## Approach

🔺In the given problem to Add all greater values to every node in a given BST, we will use the reverse in order traversal to solve it in a single traversal.

🔺We can see that the largest node remains constant. The value of the second largest node equals the sum of the values of the first and second largest nodes.

🔺Similarly, the value of the nth largest node after modification will be the sum of the n-th node and the value of the (n-1)the largest node.

🔺 So, we may solve the problem by traversing the tree in descending order and updating the sum value at each step while adding the value to the root node.

🔺So we utilize reverse in-order BST traversal to traverse the BST in decreasing order.

🔺Then we take a global variable sum, which we update at each node, and when it reaches the root node, we will replace the variable sum value with the root node's value, which is updated.

### Algorithm

🔻 To solve this problem, we have created three functions first is to insert the nodes in a binary search tree, second is for inorder traversal, and the third is for modifying the tree with the greater values.

🔻The insertion function has two arguments one is to determine the child of the tree and the other is the value, in-order traversal function has one argument on which we will perform the traversal.

🔻The third function has two arguments one is root and the other is a sum that calculates the greater value.

🔻 We are inserting the data by the following method:

```
if (data <= node->data)
node->left = insert(node->left, data);
else
node->right = insert(node->right, data);
```

🔻 Finally, we will print the nodes of the binary search tree with greater values.

### C++ code

```
// C++ program to add all greater values in binary Search Tree at each node
#include <bits/stdc++.h>
using namespace std;
class Node
{
public:
int data;
Node *left, *right;
};
// A function to create a new BST node to find greater values in binary search
// tree
Node *newNode(int item)
{
Node *temporary = new Node();
temporary->data = item;
temporary->left = temporary->right = NULL;
return temporary;
}
// Recursive function to add all greater values in binary search tree in every
// node
void modifyingBST(Node *root, int *sum)
{
// Base Case
if (root == NULL)
return;
// Recur for right subtree
modifyingBST(root->right, sum);
// Now *sum has sum of nodes
// in right subtree,
*sum = *sum + root->data;
root->data = *sum;
// Recursion for left subtree
modifyingBST(root->left, sum);
}
void inordertraversal(Node *root)
{
if (root != NULL)
{
inordertraversal(root->left);
cout << root->data << " ";
inordertraversal(root->right);
}
}
// A function to insert a new node with given data in BST
Node *insertion(Node *node, int data)
{
/* If the tree is empty,
return a new node */
if (node == NULL)
return newNode(data);
if (data <= node->data)
node->left = insertion(node->left, data);
else
node->right = insertion(node->right, data);
/* return the node pointer */
return node;
}
// Driver code to find greater values in binary search tree at each node
int main()
{
Node *root = NULL;
int n1;
int arr[4];
int size;
cout << "\n enter the root node value ";
cin >> n1;
root = insertion(root, n1);
cout << "enter the number of nodes which you want to insert in the tree ";
cin >> size;
cout << "enter the nodes of the tree ";
for (int i = 0; i < size; i++)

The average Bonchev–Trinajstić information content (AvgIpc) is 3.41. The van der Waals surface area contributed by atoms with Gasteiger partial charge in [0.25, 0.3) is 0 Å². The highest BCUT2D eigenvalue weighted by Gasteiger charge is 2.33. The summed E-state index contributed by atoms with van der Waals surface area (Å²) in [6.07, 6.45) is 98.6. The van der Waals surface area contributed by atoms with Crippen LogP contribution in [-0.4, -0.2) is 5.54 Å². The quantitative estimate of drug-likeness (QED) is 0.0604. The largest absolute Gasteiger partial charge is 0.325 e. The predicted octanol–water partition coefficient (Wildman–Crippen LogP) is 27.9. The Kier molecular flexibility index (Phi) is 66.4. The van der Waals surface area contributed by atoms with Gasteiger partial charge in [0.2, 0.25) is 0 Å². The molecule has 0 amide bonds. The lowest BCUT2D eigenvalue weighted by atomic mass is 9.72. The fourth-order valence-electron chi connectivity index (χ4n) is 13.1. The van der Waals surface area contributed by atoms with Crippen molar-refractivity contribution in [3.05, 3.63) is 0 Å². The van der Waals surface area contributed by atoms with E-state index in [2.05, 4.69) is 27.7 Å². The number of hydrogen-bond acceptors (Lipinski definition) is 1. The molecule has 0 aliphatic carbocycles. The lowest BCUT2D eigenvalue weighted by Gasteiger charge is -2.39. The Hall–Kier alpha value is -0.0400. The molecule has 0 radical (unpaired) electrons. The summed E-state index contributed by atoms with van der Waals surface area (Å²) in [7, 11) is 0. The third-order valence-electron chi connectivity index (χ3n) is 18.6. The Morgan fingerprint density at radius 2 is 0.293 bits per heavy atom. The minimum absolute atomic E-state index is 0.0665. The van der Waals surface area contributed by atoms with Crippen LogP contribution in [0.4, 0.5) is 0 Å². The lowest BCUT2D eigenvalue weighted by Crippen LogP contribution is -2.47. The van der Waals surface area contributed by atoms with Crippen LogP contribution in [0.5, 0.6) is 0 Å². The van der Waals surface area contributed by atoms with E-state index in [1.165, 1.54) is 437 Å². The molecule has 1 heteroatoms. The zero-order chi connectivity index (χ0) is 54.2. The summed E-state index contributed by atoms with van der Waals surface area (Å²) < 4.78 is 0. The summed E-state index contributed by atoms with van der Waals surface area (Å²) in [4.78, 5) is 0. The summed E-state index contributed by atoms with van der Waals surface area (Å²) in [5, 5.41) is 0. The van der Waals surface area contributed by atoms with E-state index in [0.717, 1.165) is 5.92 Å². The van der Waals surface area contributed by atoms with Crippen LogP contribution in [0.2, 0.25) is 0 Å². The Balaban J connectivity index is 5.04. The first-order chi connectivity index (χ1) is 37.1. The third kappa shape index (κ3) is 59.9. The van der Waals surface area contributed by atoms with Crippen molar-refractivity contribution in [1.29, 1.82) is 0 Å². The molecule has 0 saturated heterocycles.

{
cin >> arr[i];
insertion(root, arr[i]);
}
int sum = 0;
// adding greater values in binary search tree at each node
modifyingBST(root, &sum);
// print inordertraversal traversal of the modified BST
inordertraversal(root);
return 0;
}
```

####
**Output**

#### Complexity analysis

**Time complexity**

O(N), where N is the number of nodes in the tree. This is because we are using one loop to traverse the tree in reverse traversal.

**Space complexity**

O(N), where N is the number of nodes in the tree. This is because we are using an array to take the data from the user for each node.

Check out this problem - __Reverse Nodes In K Group__

## Frequently Asked Questions

**What is a tree data structure?**

A tree is a non-linear, hierarchical data structure comprised of several nodes containing a value and a list of links to other nodes (referred to as "children"). This data structure is a way to set up data storage and organization in the computer so tree data structure can use more efficiently.

**What distinguishes a binary search tree from a binary tree in particular?**

A binary tree version that arranges the nodes in a certain order is known as a binary search tree. With the straightforward limitation that no parent can have more than two offspring, a binary tree is a fundamental structure.

**What is a red-black tree?**

The characteristics of the Red-Black tree, a unique variety of self-balancing tree, include:

- Red or black are the two colors that each node can have.
- Always black is the root node.
- There can't be a red parent or red child for a red node.
- The number of black nodes is the same.

## Conclusion

In this article, we have briefly discussed the binary search tree data structure, examples, approach, and how to Add all greater values to every node in a given BST, time, and space complexity with O(N) time and space complexities.

After reading about how to print the largest add all greater values to every node in a given BST, are you not feeling excited to read/explore more articles on the topic of file systems? Don't worry; Coding Ninjas has you covered. If you want to practice questions on the binary tree then follow these links: __Insertion in BST__, __Symmetric tree__, __BST to sorted DLL__, __Preorder binary tree__, __Range Sum of BST__, __Sum of all nodes with smaller values at a distance ‘K’ from the given node in BST__, and __Preorder traversal____.__

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